Reading some Russian books some get the idea that Socialism was born in that country, but reading some English books some get the opposite idea of Socialism being the banner for the opposition to social reform, and thus the banner for the opposition to the minimization of destitution. Certainly mothers tell their sons to look at great men. But with a father we might look at the deviousness of those men. That is, if we didn't have to be devious to our own goals in order to eat. But some of us have had it easier than others, and I've had leisure to read and think.
Englishmen do at least have a saying for what happens when things get translated; an interpretation, though possibly anathema to those who read history along with a calendar and a map, and not doing anything in terms of reducing confusion if not brought to the experts in history for comment before publishing, is nonetheless better to be made public, in my opinion. The lofty goal of empowering the Russian peasants brought the meaner kinds of nobility into clear view, for they must have been the ones quite happy with the status quo; they must have been the ones opposing the idea that every man aught to be free (except by the whim of a noble).
Thus a target.
But the good nobles, whether assisting in getting rid of the bad nobles or not, then found themselves in the awkward position of being the few amongst the many, which many no-one had thought about separating into good and bad beforehand. Populations don't know what are good for them. Whether any peasant, or group of peasants, thought of making a kind of staircase down which the good nobility could walk so as to be on their level, the few amongst the many is not a pleasant situation. Even if the wealth is immaterial to you, distributing it fairly is a miserable task which you have to do alone. Perhaps some nobility made their own staircase and made it safely down, but this would have left them with a store of knowledge which other peasants likely didn't have, and possibly didn't want to accidentally acquire.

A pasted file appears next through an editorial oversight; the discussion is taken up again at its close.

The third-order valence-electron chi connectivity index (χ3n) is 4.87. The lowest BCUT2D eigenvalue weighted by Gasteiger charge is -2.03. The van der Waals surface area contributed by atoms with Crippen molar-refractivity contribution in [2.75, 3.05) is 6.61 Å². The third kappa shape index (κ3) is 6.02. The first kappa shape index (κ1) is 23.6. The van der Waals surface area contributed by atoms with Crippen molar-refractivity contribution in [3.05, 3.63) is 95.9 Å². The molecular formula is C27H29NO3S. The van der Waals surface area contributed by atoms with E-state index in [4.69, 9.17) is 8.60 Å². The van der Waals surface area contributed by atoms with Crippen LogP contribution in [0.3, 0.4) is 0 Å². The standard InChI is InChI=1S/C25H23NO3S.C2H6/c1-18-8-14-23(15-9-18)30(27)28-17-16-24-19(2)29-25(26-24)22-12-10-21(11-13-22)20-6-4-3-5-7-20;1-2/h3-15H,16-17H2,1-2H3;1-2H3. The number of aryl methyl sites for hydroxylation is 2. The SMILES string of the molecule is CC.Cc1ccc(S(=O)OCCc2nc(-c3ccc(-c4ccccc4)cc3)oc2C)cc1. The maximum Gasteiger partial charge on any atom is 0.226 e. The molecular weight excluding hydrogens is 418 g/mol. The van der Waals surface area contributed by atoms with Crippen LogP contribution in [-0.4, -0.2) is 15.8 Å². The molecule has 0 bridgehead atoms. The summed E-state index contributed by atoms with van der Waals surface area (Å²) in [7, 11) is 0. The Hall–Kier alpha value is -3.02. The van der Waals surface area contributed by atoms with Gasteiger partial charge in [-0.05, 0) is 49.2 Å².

Every teacher knows the facts have to be rammed into heads not too long and not too soon before an exam. Every matriculant knows that after school they must take a break in order to empty their heads of the facts they accidentally acquired.
The most ancient books tell us that the result must have been expected when the number of nobles in Russia was to reach nought. But some yet debate whether the election of a leader and a dick wagging contest are coincidences that science may declare natural or if those who goad people into competitive behaviour are above nature. Russia, however, had a good store of people who repulsed vile nature. An exemplary man who has the will of the people is unlikely to have time to think of what the future will think of him.
That is my interpretation. It undermines what was said about underground ministries and poor Russian children, and it suggests that non-conformity was unnecessary. But opinions may have weight, and knowing not to believe everything we read, we know not to believe everything we're told by figures of authority. It is wholly unnecessary to mention the necessity of a creed that ignores such arbitrary things as the assignment of necessity to the doing of arbitrary things.
Let me not rush in where angels fear to tread. The makers of viruses--some of them--are husbands trying to keep their marriages together. The makers of remedies have it easy, we know. Sometimes it may simply be a matter of showing a person a colour.
No homeopathic antivirus crew could detect a master virus that makes use of the baneful binaries that G'nunix supporters know are only there to give them hassle, for their contents is a deep secret, more closely guarded than the nuclear codes.
But to draw conclusions here we'll then be asked about viruses that kill people; and homeopathic remedies for those were laughed out the holy water used in the making of them.